Why is stereotactic radiosurgery performed?
Your doctor may recommend stereotactic radiosurgery to treat the following tumors and conditions of the brain and spine:
Acoustic neuroma, a tumor of the nerve between the brain and the ear
Arteriovenous malformations (AVMs) and other blood vessel disorders in the brain. Radiation causes AVMs to clot–off so they do not bleed.
Brain tumors including benign (noncancerous) or malignant (cancerous) tumors
Some types of cancer of the eye
Epilepsy due to a brain tumor. Stereotactic radiosurgery may treat a brain tumor that causes epilepsy if medications do not control seizures.
Parkinson’s disease, a brain disorder that leads to uncontrollable shaking, muscle stiffness, and severe problems with coordination and balance
Pineal tumors of the pineal gland, which is located near the center of the brain. It produces hormones.
Pituitary tumors of the pituitary gland, which is located near the center of the brain. It produces hormones.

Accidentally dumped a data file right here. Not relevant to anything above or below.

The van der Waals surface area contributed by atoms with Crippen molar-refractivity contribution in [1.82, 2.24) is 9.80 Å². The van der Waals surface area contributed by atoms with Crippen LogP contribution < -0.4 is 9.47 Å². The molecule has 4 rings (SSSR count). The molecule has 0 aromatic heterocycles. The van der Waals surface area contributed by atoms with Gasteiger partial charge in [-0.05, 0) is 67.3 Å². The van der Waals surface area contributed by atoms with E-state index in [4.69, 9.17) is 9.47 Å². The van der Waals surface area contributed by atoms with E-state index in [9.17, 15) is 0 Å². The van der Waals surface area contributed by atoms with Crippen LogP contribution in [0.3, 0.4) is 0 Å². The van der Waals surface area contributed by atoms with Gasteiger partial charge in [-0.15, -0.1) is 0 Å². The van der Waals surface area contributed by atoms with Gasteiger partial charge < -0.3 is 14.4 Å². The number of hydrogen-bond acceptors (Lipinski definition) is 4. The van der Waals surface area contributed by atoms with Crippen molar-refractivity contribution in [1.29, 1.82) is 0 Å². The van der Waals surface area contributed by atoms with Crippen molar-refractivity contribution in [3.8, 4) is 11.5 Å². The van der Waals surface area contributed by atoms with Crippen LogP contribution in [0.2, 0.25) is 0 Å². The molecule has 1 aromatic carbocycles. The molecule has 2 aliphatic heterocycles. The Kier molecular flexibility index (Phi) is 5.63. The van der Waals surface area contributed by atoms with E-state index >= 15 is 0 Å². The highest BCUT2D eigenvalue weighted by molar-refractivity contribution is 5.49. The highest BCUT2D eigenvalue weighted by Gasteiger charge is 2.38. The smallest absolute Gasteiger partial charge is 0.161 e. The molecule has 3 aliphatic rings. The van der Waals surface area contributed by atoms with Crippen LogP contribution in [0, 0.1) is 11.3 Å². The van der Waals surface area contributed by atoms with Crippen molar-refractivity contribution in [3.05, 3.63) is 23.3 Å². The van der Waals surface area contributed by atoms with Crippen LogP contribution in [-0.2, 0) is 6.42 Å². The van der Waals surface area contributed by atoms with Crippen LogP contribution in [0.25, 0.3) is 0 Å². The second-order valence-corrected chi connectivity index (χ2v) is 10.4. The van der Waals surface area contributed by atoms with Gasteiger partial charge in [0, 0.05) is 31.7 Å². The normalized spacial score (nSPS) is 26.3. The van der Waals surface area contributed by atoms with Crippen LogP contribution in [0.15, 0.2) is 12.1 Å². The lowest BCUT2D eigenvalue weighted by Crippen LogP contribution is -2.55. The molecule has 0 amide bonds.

Psychoneurosis including obsessive compulsive disorder
Skull base tumors
Spinal tumors including benign (noncancerous) or malignant (cancerous) tumors
Trigeminal neuralgia, a nerve disorder causing severe face pain
Stereotactic radiosurgery can also:
enhance conventional radiation treatment
provide another option when other treatments have not worked
treat or control a recurring spinal tumor
treat or control the remaining portion of a tumor after surgery
Who performs stereotactic radiosurgery?
A specialized team performs stereotactic radiosurgery. These teams commonly include the following specialists:
Medical physicists are scientists who specialize in the safety and effectiveness of radiation treatments and imaging procedures.